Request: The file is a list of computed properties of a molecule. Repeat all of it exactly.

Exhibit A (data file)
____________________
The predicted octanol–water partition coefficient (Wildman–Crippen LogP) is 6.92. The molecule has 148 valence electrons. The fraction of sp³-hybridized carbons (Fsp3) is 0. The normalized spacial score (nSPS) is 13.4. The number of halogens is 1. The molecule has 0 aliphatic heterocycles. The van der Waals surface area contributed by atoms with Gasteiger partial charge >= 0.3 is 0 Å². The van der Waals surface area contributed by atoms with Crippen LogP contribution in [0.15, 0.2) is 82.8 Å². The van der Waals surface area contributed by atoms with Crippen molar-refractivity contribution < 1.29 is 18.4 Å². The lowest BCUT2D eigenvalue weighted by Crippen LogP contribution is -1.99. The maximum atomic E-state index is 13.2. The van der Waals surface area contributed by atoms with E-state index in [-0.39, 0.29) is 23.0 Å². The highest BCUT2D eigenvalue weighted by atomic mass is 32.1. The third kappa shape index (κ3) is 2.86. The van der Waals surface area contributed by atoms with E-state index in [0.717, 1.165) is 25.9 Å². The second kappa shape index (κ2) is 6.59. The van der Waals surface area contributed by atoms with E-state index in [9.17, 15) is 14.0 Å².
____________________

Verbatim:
The predicted octanol–water partition coefficient (Wildman–Crippen LogP) is 6.92. The molecule has 148 valence electrons. The fraction of sp³-hybridized carbons (Fsp3) is 0. The normalized spacial score (nSPS) is 13.4. The number of halogens is 1. The molecule has 0 aliphatic heterocycles. The van der Waals surface area contributed by atoms with Gasteiger partial charge >= 0.3 is 0 Å². The van der Waals surface area contributed by atoms with Crippen LogP contribution in [0.15, 0.2) is 82.8 Å². The van der Waals surface area contributed by atoms with Crippen molar-refractivity contribution < 1.29 is 18.4 Å². The lowest BCUT2D eigenvalue weighted by Crippen LogP contribution is -1.99. The maximum atomic E-state index is 13.2. The van der Waals surface area contributed by atoms with E-state index in [-0.39, 0.29) is 23.0 Å². The highest BCUT2D eigenvalue weighted by atomic mass is 32.1. The third kappa shape index (κ3) is 2.86. The van der Waals surface area contributed by atoms with E-state index in [0.717, 1.165) is 25.9 Å². The second kappa shape index (κ2) is 6.59. The van der Waals surface area contributed by atoms with E-state index in [9.17, 15) is 14.0 Å².